(TibetanReview.net, Nov23’23) – China is closing, destroying, or repurposing hundreds to over a thousand mosques in an expansion of its campaign of Sinicizing the Islamic faith beyond Xinjiang to other Muslim areas in the country, according to New York-based Human Rights Watch (HRW) in a new report, and a bbc.com report on it, Nov 22.
Authorities in the northern Ningxia region as well as Gansu province have closed mosques as part of a process known officially as “consolidation,” the report said, drawing on public documents, satellite images and witness testimonies.
In a campaign that has been ongoing since at least 2016, authorities have been removing architectural features of mosques to make them look more “Chinese”, part of a campaign by the Communist Party of China (CPC)-state (Party-state) to tighten control over religion and reduce the risk of possible challenges to its rule.
The crackdown is part of a “systematic effort” to curb the practice of Islam in China, which the Party sees as important for this purpose, just as it sees Sinicizing Buddhism as important for stemming the “separatist” movement in Tibetan areas.
The campaign followed a call made by President Xi Jinping in 2016 for the “Sinicization” of religions. The campaign, in its physical aspect, has seen demolition of officially sanctioned giant Buddha statues and other religious structures in Tibetan areas and arrests of people who protested against the move.
The campaign requires religions to be aligned with the Party-state’s political ideology and Chinese culture, with religious belief being transformed to reflect Chinese culture and society.
In the case of the Islamic faith, the crackdown initially concentrated largely on Xinjiang, home to over 11 million Uyghurs and other Muslim minorities.
But now, Chinese authorities have decommissioned, closed down, demolished or converted mosques for secular use in regions outside Xinjiang as well, as part of a campaign aimed at cracking down on religious expression, the report said.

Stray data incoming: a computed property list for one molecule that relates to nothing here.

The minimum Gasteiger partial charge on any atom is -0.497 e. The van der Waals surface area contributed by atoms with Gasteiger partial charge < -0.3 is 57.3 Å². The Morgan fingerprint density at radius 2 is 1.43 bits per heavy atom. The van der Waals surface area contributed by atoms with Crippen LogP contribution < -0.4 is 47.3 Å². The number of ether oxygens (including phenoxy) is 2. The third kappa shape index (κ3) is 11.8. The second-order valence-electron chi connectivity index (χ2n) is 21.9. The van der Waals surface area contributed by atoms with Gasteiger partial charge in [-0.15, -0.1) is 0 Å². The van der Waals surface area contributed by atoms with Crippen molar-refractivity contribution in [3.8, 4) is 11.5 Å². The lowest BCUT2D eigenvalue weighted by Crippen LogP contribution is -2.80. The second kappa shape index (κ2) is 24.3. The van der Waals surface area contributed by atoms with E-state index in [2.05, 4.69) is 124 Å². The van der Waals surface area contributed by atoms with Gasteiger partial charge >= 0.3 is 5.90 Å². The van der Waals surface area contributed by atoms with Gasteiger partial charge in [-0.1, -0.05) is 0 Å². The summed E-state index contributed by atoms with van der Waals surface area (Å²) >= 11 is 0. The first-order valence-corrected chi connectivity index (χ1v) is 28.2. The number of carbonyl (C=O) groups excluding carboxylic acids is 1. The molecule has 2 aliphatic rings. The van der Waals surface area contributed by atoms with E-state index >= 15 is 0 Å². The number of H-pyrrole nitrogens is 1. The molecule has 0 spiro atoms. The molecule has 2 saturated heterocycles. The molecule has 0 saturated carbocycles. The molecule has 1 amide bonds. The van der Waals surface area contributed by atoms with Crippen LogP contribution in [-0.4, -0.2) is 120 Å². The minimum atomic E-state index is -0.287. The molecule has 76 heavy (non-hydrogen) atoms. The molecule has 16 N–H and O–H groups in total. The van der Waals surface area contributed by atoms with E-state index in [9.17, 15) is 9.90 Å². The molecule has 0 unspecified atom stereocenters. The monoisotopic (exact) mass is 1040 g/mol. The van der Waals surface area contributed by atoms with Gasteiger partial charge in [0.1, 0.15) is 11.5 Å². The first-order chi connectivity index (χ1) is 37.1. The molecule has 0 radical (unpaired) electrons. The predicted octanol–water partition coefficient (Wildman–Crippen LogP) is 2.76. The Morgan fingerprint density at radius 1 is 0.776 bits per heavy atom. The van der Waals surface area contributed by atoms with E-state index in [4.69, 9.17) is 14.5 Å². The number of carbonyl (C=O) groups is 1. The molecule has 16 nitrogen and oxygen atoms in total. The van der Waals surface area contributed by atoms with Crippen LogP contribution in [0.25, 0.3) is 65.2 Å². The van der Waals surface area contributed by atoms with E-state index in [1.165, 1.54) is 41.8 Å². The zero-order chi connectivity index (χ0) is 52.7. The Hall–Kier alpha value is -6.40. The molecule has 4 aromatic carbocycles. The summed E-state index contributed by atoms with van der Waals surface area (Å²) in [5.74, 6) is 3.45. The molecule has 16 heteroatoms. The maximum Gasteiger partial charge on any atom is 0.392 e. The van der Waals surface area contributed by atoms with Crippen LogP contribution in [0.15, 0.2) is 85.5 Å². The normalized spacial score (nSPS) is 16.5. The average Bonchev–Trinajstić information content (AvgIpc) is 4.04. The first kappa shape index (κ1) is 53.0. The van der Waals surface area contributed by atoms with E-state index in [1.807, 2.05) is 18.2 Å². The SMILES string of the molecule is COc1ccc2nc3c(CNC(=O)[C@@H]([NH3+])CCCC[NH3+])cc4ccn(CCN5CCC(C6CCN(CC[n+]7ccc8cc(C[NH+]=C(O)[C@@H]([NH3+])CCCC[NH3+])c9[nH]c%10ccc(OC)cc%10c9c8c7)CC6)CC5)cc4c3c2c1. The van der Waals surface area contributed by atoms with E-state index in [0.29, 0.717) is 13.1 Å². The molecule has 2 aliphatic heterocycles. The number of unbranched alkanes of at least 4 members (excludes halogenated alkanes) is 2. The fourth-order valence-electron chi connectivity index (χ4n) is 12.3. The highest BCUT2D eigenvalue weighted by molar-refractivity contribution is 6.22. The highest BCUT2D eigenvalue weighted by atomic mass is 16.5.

The report noted that one of the first known references to “mosque consolidation” appeared in a 2018 internal party memo that was leaked to US media as part of a trove of documents known as the “Xinjiang Papers.” The file was stated to instruct state agencies to “strengthen the standardised management of the construction, renovation and expansion of Islamic religious venues” and stressed “there should not be newly built Islamic venues” in order to “compress the overall number (of mosques).”
The campaign has seen authorities dismantle domes and minarets of seven mosques and raze the main buildings of three of them in Liaoqiao and Chuankou villages in Ningxia between 2019 and 2021. Further, the ablution hall of one mosque was damaged, the report said.
Altogether, about 1,300 mosques in Ningxia have been closed or converted since 2020, the bbc.com report cited Hannah Theaker, a scholar on Chinese Muslims, as saying. That number was stated to represents a third of the total mosques in the region.
In Guanghe county in Gansu, authorities in 2020 “cancelled the registration of 12 mosques, closed down five mosques and improved and consolidated another five,” the report said, citing the government’s annual yearbook.
Many people have been jailed or detained over the years after clashing with authorities over the closure or demolition of mosques, the HRW report said.
The People’s Republic of China (PRC) is home to about 20 million Muslims, with the country being officially atheist but supposedly allowing religious freedom, albeit under strict Party-state supervision. Most of the Muslims in the PRC live in the country’s north-west, which includes Xinjiang, Qinghai, Gansu and Ningxia.